Janet Cardiff by Atom Egoyan

BOMB 79 Spring 2002

Discover MFA Programs in Art and Writing

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Janet Cardiff and George Bures Miller, The Muriel Lake Incident, 1999, wood, audio, video projection and steel, 72 1/2 × 90 1/4 × 62 inches. All images courtesy of Luhring Augustine.

The first work of Janet Cardiff’s I encountered was Whispering Room. I entered a room at the Art Gallery of Ontario where a series of audio speakers mounted on thin metal stands emitted a soft murmur of conversation. As I got closer to each speaker, I could make out individual texts. At certain moments, my movement would trigger a projected image of a young girl in a red dress dancing in the woods.

It’s difficult to express my excitement in this room. I had the sensation of being in the middle of a film that was still being formulated; that was still in someone else’s mind. I was completely overwhelmed by the collision of technological artifacts—speakers, projectors, lights, wires—and narrative abstraction. I found myself drifting through the emotional residue of a personal trauma that was both immediate and distant, visceral yet disembodied.

Whispering Room was an experience of installation art as a forum for dramatic storytelling. It made me feel inspired, and at the same time frustrated by the constrictions of traditional film practice.

Atom Egoyan I often find it discouraging that no matter how radically a film may experiment with form, structure and visual texture, it’s ultimately presented to the viewer in an extremely formulaic way: on a projection screen or monitor. One of the things that excites me about your work is that you take your dramatic narratives off the screen and into streets and gardens. Your characters occupy our physical space. The degree of interaction is profoundly respectful, yet extremely invasive. Have we outgrown film and television screens?

Janet Cardiff I don’t think so. You could compare it to the longevity of the painting format. It’s a perfect “window” to escape into. The framing becomes invisible so you can see the message or the film without being sidetracked by an experimental format. However I agree that we’re in a time of change—there are all these crossovers now from filmmakers like yourself and artists like myself. Also, I think some of the audience is open to new stuff, because we’re a society accustomed to interacting much more than an audience of 30 years ago. For my work I do push the format; there is more of an immersing experience for the audience. With the audio walks I want people to be inside the filmic experience and have the real physical world as the constantly changing visuals of the screen. Every person will have a different experience of the piece depending on what happens around them or where and when they walk. I want the pieces to be disconcerting in several ways, so that the audience can’t just forget about their bodies for the duration of their involvement like we do in a film. But please don’t take away that flickering screen and those comfy seats, it’s nice to just relax and escape sometimes.

AE It’s interesting that you relate the idea of projection to a sense of physical comfort. Some of your most recent work, most notably The Paradise Institute, seems to contain a reference to the notion of home cinema, in its sensorial mimicry of the movie house experience. As we climb the stairs, we enter the illusion of being in a theater, we almost forget that we’re in an actual space that’s no bigger than a bedroom. I loved the simulation—the process of finding a seat, the hyper-real perspective of the distant screen, even the realistic balconies on the sides. As a cinephile, this was one of the most tantalizing virtual spaces I could imagine! While the work makes an explicit connection to the experience of being in a public space—an old theater full of people watching a movie—its actual physical scale, with seating for roughly 20 people, could be contained in someone’s basement. Have you ever been tempted to watch one of your favorite movies on DVD while seated in the installation of The Paradise Institute?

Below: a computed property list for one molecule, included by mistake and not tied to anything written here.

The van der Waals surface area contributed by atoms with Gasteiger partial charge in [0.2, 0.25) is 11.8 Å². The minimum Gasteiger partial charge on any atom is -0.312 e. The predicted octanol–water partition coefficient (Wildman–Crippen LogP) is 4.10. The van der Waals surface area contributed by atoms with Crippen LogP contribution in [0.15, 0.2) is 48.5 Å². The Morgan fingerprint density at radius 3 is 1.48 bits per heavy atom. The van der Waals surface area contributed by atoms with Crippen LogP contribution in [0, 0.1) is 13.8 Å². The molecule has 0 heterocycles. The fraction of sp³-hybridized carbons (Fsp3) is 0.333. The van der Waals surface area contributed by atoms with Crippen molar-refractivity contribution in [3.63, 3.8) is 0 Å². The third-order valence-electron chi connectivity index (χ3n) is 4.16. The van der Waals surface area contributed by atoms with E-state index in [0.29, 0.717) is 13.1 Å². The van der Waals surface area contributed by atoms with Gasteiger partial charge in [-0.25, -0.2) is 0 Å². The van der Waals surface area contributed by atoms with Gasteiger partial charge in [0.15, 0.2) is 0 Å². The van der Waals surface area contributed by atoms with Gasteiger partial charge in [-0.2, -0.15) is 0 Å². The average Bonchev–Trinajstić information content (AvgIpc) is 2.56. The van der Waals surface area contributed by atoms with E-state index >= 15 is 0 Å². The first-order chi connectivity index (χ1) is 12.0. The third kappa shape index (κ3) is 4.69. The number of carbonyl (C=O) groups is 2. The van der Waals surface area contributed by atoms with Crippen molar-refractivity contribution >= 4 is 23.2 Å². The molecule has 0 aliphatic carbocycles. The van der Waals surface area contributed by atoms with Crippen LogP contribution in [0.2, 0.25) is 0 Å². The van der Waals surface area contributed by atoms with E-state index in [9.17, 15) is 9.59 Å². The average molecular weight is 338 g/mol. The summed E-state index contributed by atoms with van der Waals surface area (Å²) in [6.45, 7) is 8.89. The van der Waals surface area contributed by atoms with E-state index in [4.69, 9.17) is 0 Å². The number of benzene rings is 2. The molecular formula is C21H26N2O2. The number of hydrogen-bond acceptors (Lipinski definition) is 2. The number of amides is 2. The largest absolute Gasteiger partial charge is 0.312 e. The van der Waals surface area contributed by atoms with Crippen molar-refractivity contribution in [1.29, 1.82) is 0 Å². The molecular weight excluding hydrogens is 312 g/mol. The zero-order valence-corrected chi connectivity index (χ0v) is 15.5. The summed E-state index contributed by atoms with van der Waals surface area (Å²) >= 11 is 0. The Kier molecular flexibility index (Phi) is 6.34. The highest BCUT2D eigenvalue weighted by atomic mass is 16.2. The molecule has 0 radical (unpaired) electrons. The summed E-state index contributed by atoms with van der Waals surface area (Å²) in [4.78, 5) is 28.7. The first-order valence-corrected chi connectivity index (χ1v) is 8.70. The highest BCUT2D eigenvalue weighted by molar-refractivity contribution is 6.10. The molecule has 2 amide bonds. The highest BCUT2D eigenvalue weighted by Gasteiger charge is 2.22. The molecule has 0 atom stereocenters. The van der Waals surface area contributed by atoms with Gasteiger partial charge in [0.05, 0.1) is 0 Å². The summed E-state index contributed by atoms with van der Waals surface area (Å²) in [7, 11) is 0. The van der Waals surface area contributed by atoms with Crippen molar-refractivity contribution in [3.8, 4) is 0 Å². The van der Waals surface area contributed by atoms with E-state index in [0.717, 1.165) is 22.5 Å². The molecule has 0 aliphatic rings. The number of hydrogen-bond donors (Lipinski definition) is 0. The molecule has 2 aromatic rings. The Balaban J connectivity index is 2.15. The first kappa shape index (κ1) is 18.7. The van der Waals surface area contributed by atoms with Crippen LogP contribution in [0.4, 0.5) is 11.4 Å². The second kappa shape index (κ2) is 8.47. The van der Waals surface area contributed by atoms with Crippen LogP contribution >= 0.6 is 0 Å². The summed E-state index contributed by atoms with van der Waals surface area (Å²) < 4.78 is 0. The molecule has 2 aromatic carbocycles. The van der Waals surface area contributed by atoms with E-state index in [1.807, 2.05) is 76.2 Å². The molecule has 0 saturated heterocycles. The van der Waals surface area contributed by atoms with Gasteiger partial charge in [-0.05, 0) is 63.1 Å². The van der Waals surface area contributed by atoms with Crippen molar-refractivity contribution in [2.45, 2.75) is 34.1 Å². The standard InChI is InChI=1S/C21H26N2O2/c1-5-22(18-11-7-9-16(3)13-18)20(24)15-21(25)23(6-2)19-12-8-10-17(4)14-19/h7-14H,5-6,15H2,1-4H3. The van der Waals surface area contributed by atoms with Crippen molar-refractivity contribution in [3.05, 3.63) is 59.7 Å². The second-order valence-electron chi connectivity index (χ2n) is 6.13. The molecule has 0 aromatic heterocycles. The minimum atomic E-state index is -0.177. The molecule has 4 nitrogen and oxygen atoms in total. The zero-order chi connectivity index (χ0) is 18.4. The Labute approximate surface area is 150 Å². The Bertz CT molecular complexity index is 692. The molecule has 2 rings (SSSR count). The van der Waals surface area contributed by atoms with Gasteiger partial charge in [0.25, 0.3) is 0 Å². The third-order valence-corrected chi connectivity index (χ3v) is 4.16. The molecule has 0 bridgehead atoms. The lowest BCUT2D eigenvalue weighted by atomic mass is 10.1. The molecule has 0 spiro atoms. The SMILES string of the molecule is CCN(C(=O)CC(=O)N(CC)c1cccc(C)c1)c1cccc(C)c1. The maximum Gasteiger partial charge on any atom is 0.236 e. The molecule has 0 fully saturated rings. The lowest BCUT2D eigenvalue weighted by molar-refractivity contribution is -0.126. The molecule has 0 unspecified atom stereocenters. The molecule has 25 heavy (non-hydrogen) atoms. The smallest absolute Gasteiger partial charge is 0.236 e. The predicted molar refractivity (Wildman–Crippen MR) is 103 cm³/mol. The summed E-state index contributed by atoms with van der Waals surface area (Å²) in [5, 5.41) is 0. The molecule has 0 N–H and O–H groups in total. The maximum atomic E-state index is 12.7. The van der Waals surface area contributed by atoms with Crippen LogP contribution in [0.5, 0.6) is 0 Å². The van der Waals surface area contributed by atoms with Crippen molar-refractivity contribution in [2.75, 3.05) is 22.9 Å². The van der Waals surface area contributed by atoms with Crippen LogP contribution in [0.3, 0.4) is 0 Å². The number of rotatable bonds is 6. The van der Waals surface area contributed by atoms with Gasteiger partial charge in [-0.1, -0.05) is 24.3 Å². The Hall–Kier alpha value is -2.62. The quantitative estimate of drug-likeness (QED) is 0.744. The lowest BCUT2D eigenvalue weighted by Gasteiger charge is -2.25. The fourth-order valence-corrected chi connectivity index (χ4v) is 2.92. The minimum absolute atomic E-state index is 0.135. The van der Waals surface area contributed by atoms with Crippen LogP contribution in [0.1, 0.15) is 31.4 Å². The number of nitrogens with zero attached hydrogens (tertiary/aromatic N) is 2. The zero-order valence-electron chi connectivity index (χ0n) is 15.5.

JC Actually, as soon as George Bures Miller, my collaborator, and I started to build it we intended to have our friends over to the studio to watch our favorite movies in our “own” theater but then time ran out before it had to be shipped to Venice. I hope some day we’ll have a house big enough to do that. We could show your film, Family Viewing, which would be really appropriate for that structure. I think you hit on something there with the idea that it’s not only about the comfort of the seats but that The Paradise Institute does have a weird public and private thing happening. The people with you in the balcony are in more of an exclusive and private space than all of the invisible, imagined people below, in the empty seats of the main theater.

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Janet Cardiff, To Touch, 1993, table, photocells, electronic circuits, audio equipment. Photo by Nancy Robinson Watson.

AE When I saw The Paradise Institute at the Venice Biennale, there was a huge line of people waiting to get inside. When you’re in the next group of 15 to get in, you’re put into a roped-off “VIP” section, where you get to feel that you’ve finally made it. Then, as you enter the installation, you’re led to the last row of the balcony, which is the worst seat in the house! There’s a wonderful play between the contrast of privilege, marginalization and hierarchy that accompanies film events. Did you completely plan the outside part of the pavilion experience? Could you anticipate that the work was going to be so popular?